Other Hubs on Ondoy
- Typhoon Ondoy Floods the World with the Power of Love and Compassion
Beyond the devastating sights of flooding, the panic cries for help, the horrific stories of survivors, the agonizing sounds of discovering a loved ones body, the hazy eyes of victims who have lost...
- Typhoon Ondoy and the Bayanihan Spirit
Two week-ends ago, my country experienced one of the worst flooding for the last 40 years. It was so bad that in some areas, the floods reached the roofs of several houses and cars, killed almost 300 people,...
- The Face of Disaster, Typhoon Ondoy in the Philippines
Saturday, September 26 2009 will be remembered in the Philippines and the rest of the world as the day that nature unleashed its most cruel wrath, flash floods in the nation's capital and an aftermath that is comparable only to Hurricane Katrina. Up
- Typhoon Ondoy Chooses No One
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The flood took everybody by surprise, even the Philippine Government and the local government units as well. In the past, the country was used to taking care of one city or two or a province or two whenever a calamity such as this arises. But, with Tropical Storm Ondoy, more than 10 cities are affected and more than 5 provinces were devastated as well. The government's resources were just not enough to quickly deliver emergency measures or even rescue all the people who were stranded. Even until now, some people are still on top of their roofs while others still do not have any food to eat or water to drink.
The Bayanihan Spirit
Through all these, it is encouraging to see the Filipino's bayanihan (community) spirit rising again. Filipinos who were not affected by the flood rushed to the aid of their countrymen to help them. Private citizens volunteered the use of their rubber boats to save those who were stranded in the flood. Donations, in cash or in kind, are pouring from all over the country and even abroad to help out those in need. Individuals, private citizens became unsung heroes for their selfless acts to save their countrymen (see link). What the government lacked in terms of manpower and resources, the Filipinos are making up by contributing whatever they can. These are the times when you can really see how Filipinos (here and abroad) help each other in times of need. Even as I write and update this hub, Filipino communities from all over the world are mobilizing to give donations and aids to their countrymen.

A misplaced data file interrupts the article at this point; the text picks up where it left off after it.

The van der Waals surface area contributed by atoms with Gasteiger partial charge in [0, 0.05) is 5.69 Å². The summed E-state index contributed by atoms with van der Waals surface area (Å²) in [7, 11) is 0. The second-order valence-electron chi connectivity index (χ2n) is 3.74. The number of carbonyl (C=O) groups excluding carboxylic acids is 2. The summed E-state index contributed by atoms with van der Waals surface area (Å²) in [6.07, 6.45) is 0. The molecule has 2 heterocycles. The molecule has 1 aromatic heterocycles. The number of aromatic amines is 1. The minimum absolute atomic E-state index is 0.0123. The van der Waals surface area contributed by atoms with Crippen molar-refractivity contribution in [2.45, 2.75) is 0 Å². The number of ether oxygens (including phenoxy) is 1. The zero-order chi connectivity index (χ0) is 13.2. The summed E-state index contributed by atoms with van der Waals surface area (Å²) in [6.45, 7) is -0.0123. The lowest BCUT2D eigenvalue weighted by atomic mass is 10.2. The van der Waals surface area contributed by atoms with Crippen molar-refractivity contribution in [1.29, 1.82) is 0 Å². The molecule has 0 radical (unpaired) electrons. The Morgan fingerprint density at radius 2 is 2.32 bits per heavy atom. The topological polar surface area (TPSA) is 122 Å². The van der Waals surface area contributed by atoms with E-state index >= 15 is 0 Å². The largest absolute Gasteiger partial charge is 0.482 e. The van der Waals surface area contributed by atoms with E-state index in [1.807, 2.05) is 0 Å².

My husband, mother, niece and I are lucky enough that we do not live in the areas devastated by the floods. However, my siblings, aunts, nephews, nieces and in-laws are all in those areas. Communication was difficult but by the end of Sunday, we were able to hear from all of them and I'm just glad they are all okay. To the Filipino hubbers out there, here's hoping I will hear from you soon. Mabuhay!
With northern Philippines still trying to recover from this storm, another storm (Typhoon Pepeng) has already entered the Philippine area of responsibility. With maximum sustained winds of 130 kph and gustiness of up to 160 kph, the center is this typhoon is already 750 kms. east of Guiuan, Eastern Samar (as of 10:00 pm, Sept. 30) and is moving in the general location of northern Philippines. I hope it will not wreak the same havoc as Typhoon Ondoy!